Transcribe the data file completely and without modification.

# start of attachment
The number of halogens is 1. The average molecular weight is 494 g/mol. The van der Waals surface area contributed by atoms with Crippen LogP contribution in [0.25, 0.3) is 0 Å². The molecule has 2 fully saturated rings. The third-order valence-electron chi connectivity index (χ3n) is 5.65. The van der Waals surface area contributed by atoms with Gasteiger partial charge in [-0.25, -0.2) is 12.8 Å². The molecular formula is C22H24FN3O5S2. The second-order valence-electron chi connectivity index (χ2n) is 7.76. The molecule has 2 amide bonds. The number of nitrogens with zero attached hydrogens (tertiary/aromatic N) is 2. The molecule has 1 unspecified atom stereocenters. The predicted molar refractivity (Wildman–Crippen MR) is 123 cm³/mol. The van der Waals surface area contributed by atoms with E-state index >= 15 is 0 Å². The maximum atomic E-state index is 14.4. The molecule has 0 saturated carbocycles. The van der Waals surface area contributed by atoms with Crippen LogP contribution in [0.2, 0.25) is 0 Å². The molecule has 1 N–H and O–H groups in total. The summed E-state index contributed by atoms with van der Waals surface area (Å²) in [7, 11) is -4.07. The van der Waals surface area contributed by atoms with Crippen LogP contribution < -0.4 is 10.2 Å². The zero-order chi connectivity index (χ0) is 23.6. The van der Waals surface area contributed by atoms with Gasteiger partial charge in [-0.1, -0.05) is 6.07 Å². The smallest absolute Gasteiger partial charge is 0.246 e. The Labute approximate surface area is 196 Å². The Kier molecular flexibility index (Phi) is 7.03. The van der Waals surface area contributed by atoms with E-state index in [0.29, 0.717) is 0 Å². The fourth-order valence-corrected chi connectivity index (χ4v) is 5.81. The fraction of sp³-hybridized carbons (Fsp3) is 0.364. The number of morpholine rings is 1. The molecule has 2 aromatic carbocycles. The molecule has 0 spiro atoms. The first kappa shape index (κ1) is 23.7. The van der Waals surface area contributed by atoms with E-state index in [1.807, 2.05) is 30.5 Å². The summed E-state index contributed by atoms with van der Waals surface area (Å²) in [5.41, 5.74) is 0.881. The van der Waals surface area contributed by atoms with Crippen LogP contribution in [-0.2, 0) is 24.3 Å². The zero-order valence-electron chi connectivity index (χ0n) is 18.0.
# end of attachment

The number of halogens is 1. The average molecular weight is 494 g/mol. The van der Waals surface area contributed by atoms with Crippen LogP contribution in [0.25, 0.3) is 0 Å². The molecule has 2 fully saturated rings. The third-order valence-electron chi connectivity index (χ3n) is 5.65. The van der Waals surface area contributed by atoms with Gasteiger partial charge in [-0.25, -0.2) is 12.8 Å². The molecular formula is C22H24FN3O5S2. The second-order valence-electron chi connectivity index (χ2n) is 7.76. The molecule has 2 amide bonds. The number of nitrogens with zero attached hydrogens (tertiary/aromatic N) is 2. The molecule has 1 unspecified atom stereocenters. The predicted molar refractivity (Wildman–Crippen MR) is 123 cm³/mol. The van der Waals surface area contributed by atoms with E-state index >= 15 is 0 Å². The maximum atomic E-state index is 14.4. The molecule has 0 saturated carbocycles. The van der Waals surface area contributed by atoms with Crippen LogP contribution in [0.2, 0.25) is 0 Å². The molecule has 1 N–H and O–H groups in total. The summed E-state index contributed by atoms with van der Waals surface area (Å²) in [7, 11) is -4.07. The van der Waals surface area contributed by atoms with Crippen LogP contribution < -0.4 is 10.2 Å². The zero-order chi connectivity index (χ0) is 23.6. The van der Waals surface area contributed by atoms with Gasteiger partial charge in [-0.1, -0.05) is 6.07 Å². The smallest absolute Gasteiger partial charge is 0.246 e. The Labute approximate surface area is 196 Å². The Kier molecular flexibility index (Phi) is 7.03. The van der Waals surface area contributed by atoms with E-state index in [0.29, 0.717) is 0 Å². The fourth-order valence-corrected chi connectivity index (χ4v) is 5.81. The fraction of sp³-hybridized carbons (Fsp3) is 0.364. The number of morpholine rings is 1. The molecule has 2 aromatic carbocycles. The molecule has 0 spiro atoms. The first kappa shape index (κ1) is 23.7. The van der Waals surface area contributed by atoms with E-state index in [1.807, 2.05) is 30.5 Å². The summed E-state index contributed by atoms with van der Waals surface area (Å²) in [5.41, 5.74) is 0.881. The van der Waals surface area contributed by atoms with Crippen LogP contribution in [-0.2, 0) is 24.3 Å². The zero-order valence-electron chi connectivity index (χ0n) is 18.0.